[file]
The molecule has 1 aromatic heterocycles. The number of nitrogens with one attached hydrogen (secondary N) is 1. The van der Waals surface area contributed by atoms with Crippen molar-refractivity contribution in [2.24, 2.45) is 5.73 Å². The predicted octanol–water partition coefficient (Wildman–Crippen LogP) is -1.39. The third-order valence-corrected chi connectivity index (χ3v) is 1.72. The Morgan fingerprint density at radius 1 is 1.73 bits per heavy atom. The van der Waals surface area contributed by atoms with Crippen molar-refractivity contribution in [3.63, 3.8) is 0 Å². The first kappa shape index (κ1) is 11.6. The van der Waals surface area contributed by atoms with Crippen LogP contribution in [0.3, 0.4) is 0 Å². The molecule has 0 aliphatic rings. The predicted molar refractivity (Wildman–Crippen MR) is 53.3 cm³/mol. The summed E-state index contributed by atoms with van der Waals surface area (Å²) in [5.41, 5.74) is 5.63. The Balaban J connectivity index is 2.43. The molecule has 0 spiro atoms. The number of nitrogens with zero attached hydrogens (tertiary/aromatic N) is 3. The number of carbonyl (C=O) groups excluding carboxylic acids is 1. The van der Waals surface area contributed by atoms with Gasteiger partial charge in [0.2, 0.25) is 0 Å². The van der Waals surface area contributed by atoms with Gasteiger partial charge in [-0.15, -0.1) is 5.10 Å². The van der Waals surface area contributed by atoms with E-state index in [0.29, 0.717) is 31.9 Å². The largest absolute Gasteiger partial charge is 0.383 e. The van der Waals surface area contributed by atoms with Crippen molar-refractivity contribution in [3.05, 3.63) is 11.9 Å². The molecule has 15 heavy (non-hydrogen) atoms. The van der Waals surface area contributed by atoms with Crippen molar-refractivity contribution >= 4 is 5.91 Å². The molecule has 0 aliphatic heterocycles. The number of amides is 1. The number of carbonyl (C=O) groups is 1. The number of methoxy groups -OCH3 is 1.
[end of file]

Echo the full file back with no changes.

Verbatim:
The molecule has 1 aromatic heterocycles. The number of nitrogens with one attached hydrogen (secondary N) is 1. The van der Waals surface area contributed by atoms with Crippen molar-refractivity contribution in [2.24, 2.45) is 5.73 Å². The predicted octanol–water partition coefficient (Wildman–Crippen LogP) is -1.39. The third-order valence-corrected chi connectivity index (χ3v) is 1.72. The Morgan fingerprint density at radius 1 is 1.73 bits per heavy atom. The van der Waals surface area contributed by atoms with Crippen molar-refractivity contribution in [3.63, 3.8) is 0 Å². The first kappa shape index (κ1) is 11.6. The van der Waals surface area contributed by atoms with Crippen LogP contribution in [0.3, 0.4) is 0 Å². The molecule has 0 aliphatic rings. The predicted molar refractivity (Wildman–Crippen MR) is 53.3 cm³/mol. The summed E-state index contributed by atoms with van der Waals surface area (Å²) in [5.41, 5.74) is 5.63. The Balaban J connectivity index is 2.43. The molecule has 0 spiro atoms. The number of nitrogens with zero attached hydrogens (tertiary/aromatic N) is 3. The number of carbonyl (C=O) groups excluding carboxylic acids is 1. The van der Waals surface area contributed by atoms with Gasteiger partial charge in [0.2, 0.25) is 0 Å². The van der Waals surface area contributed by atoms with Gasteiger partial charge in [-0.15, -0.1) is 5.10 Å². The van der Waals surface area contributed by atoms with E-state index in [0.29, 0.717) is 31.9 Å². The largest absolute Gasteiger partial charge is 0.383 e. The van der Waals surface area contributed by atoms with Crippen molar-refractivity contribution in [3.05, 3.63) is 11.9 Å². The molecule has 15 heavy (non-hydrogen) atoms. The van der Waals surface area contributed by atoms with Crippen molar-refractivity contribution >= 4 is 5.91 Å². The molecule has 0 aliphatic heterocycles. The number of amides is 1. The number of carbonyl (C=O) groups is 1. The number of methoxy groups -OCH3 is 1.